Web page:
Jellyfish are causing mayhem as pollution, climate change see numbers boom
By Hong Jiang and Sasha Fegan for Late Night Live
ABC News Australia - Jan 5, 2019
Jellyfish have been around for at least 500 million years — they're older than dinosaurs and even trees.
Science writer Juli Berwald calls them "ghosts from the true garden of Eden".
"An intelligence of a sort has allowed them to make it through the millennia," she says.
And they're not going anywhere.
In fact, the brainless, spineless, eyeless, bloodless creatures are booming in numbers — and causing mayhem around the world.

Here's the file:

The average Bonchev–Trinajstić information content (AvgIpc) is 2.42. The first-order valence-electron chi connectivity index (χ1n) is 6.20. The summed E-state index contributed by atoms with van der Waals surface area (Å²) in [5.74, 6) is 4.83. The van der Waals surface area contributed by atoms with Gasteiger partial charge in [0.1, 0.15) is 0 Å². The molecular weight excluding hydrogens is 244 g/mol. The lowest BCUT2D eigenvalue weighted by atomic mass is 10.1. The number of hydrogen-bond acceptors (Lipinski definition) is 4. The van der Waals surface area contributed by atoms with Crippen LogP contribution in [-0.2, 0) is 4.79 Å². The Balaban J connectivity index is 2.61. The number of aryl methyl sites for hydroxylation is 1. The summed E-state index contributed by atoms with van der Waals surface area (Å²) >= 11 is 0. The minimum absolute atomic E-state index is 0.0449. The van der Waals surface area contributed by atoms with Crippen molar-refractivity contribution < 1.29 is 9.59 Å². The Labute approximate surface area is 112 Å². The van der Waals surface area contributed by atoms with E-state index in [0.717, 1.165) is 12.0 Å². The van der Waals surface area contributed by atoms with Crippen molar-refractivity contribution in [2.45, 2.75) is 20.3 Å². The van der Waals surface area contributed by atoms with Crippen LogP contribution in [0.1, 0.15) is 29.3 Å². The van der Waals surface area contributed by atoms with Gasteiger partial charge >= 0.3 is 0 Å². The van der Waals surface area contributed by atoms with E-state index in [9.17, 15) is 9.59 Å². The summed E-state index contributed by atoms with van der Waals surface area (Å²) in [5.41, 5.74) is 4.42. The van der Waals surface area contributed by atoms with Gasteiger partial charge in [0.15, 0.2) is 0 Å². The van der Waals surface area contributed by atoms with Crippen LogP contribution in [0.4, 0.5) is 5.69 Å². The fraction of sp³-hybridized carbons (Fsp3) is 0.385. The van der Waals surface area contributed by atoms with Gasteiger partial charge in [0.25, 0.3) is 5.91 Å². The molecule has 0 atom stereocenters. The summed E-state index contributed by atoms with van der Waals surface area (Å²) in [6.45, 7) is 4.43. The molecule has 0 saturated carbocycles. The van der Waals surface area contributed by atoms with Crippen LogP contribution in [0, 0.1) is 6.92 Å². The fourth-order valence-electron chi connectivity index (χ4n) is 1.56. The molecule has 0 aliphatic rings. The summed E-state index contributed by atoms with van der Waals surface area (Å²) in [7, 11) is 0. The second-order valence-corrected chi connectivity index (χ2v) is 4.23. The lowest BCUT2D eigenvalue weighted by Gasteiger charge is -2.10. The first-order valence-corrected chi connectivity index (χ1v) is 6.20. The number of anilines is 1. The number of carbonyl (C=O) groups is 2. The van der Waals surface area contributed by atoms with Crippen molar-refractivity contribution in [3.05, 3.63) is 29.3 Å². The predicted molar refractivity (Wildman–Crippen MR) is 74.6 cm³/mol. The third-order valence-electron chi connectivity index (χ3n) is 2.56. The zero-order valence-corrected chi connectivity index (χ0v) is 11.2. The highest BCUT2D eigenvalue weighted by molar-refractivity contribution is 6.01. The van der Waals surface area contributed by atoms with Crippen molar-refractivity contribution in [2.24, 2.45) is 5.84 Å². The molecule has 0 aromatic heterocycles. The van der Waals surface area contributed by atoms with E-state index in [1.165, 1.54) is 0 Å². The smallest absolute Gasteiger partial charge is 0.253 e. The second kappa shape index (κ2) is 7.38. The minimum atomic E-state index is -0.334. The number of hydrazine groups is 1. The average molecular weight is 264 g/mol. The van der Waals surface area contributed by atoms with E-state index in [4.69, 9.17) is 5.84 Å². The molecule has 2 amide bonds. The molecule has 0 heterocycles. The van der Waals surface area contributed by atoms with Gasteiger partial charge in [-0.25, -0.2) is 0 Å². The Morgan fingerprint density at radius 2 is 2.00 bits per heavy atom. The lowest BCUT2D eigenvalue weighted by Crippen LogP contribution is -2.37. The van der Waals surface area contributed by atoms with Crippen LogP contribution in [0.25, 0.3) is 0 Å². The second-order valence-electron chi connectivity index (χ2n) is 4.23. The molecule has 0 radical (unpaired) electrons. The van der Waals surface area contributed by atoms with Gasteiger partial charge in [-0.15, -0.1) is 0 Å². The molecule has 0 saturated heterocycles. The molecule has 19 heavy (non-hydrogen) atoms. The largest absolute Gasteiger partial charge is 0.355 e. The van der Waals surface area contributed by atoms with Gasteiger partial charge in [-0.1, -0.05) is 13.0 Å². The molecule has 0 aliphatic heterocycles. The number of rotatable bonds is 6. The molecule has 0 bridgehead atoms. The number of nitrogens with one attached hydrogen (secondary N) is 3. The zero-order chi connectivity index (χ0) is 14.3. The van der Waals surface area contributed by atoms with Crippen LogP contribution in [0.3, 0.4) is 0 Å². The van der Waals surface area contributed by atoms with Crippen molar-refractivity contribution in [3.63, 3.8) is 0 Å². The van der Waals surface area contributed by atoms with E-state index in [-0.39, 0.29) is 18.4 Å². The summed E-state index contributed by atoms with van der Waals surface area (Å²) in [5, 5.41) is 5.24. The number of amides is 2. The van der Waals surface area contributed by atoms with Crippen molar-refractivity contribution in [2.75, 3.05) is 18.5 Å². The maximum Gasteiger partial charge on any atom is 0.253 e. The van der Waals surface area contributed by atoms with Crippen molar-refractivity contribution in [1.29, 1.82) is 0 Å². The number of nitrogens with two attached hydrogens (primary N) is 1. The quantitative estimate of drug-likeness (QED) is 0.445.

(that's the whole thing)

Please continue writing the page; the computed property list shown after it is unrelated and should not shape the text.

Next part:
Their propensity to breed fast and prolifically means jellyfish can disrupt ocean ecosystems in a flash.
And their effects aren't contained to the sea.
In places like Sweden, Israel, the US and the Philippines, power plants have been affected by blooms of jellyfish.
"So many jellyfish were swept into the power system … that it shut down the power system through much of this one island in the Philippines," Ms Berwald says.
Jellyfish have also caused plants to shut down in Japan.
"One jellyfish scientist from Japan told me that the first threat to the electric system in Japan is earthquakes, but the second is jellyfish," Berwald says.
"We are dealing with a ubiquitous creature."
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